The Highlander Folk School: A History of Its Major Programs, 1932-1961

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Carlson Pub., 1989 - History - 334 pages
This book reviews the history of the Highlander Folk School (Summerfield, Tennessee) and describes school programs that were developed to support Black and White southerners involved in social change. The Highlander Folk School was a small, residential adult education institution founded in 1932. The first section of the book provides background information on Myles Horton, the founder of the school, and on circumstances that led him to establish the school. Horton's experience growing up in the South, as well as his educational experience as a sociology and theology student, served to strengthen his dedication to democratic social change through education. The next four sections of the book describe the programs developed during the school's 30-year history, including educational programs for the unemployed and impoverished residents of Cumberland Mountain during the Great Depression; for new leaders in the southern industrial union movement during its critical period; for groups of small farmers when the National Farmers Union sought to organize in the South; and for adult and student leadership in the emerging civil rights movement. Horton's pragmatic leadership allowed educational programs to evolve in order to meet community needs. For example, Highlander's civil rights programs began with a workshop on school desegregation and evolved more broadly to prepare volunteers from civil rights groups to teach "citizenship schools," where Blacks could learn basic literacy skills needed to pass voter registration tests. Beginning in 1958, and until the school's charter was revoked and its property confiscated by the State of Tennessee in 1961, the school was under mounting attacks by highly-placed government leaders and others because of its support of the growing civil rights movement. Contains 270 references, chapter notes, and an index. (LP)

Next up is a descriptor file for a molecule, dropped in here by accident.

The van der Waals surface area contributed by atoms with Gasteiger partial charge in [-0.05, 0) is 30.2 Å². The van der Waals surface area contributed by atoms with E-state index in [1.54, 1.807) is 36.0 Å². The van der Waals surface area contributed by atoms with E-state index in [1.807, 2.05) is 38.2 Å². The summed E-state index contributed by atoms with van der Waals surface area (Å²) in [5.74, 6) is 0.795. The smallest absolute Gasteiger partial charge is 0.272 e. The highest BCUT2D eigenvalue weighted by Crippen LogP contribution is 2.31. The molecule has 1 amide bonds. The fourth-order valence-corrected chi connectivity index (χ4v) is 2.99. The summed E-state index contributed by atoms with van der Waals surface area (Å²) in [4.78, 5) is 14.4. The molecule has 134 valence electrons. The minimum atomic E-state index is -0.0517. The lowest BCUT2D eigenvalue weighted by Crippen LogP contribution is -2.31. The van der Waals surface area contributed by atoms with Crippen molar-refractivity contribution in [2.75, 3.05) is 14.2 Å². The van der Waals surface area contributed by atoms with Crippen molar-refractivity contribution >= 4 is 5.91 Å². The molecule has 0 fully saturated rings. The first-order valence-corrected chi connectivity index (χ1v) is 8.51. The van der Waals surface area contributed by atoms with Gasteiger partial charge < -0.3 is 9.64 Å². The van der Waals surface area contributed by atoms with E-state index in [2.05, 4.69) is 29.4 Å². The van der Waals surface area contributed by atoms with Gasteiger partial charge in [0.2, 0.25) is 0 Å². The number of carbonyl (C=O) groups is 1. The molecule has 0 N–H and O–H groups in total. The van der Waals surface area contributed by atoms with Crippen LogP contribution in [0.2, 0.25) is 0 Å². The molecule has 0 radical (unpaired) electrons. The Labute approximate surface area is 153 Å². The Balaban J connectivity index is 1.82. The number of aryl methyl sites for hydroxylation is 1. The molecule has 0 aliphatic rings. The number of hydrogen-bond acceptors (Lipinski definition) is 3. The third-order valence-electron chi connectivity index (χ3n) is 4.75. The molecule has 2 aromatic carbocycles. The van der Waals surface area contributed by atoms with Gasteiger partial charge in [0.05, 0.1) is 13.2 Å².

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Early Resident Sessions
A Residential Program for New Union Leadership

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About the author (1989)

David J. Garrow is an American historian, born in Massachusetts in 1953. He is a graduate of Wesleyan University, and earned his Ph.D. from Duke University. He has taught at Duke University, the University of North Carolina at Chapel Hill, the City University of New York, The Cooper Union, the College of William and Mary, American University, and Emory University. Currently, he is Professor of Law & History and Distinguished Faculty Scholar at the University of Pittsburgh School of Law. He is the author of numerous essays, articles, and academic writings. His books include Liberty and Sexuality: The Right to Privacy and the Making of Roe v. Wade; Bearing the Cross: Martin Luther King, Jr., and the Southern Christian Leadership Conference; The FBI and Martin Luther King, Jr.; and Protest at Selma. His book, Bearing the Cross: Martin Luther King, Jr., and the Southern Christian Leadership Conference, won the 1987 Pulitzer Prize in Biography, and the seventh annual Robert F. Kennedy Book Award. His latest book is Rising Star: The Making of Barack Obama.

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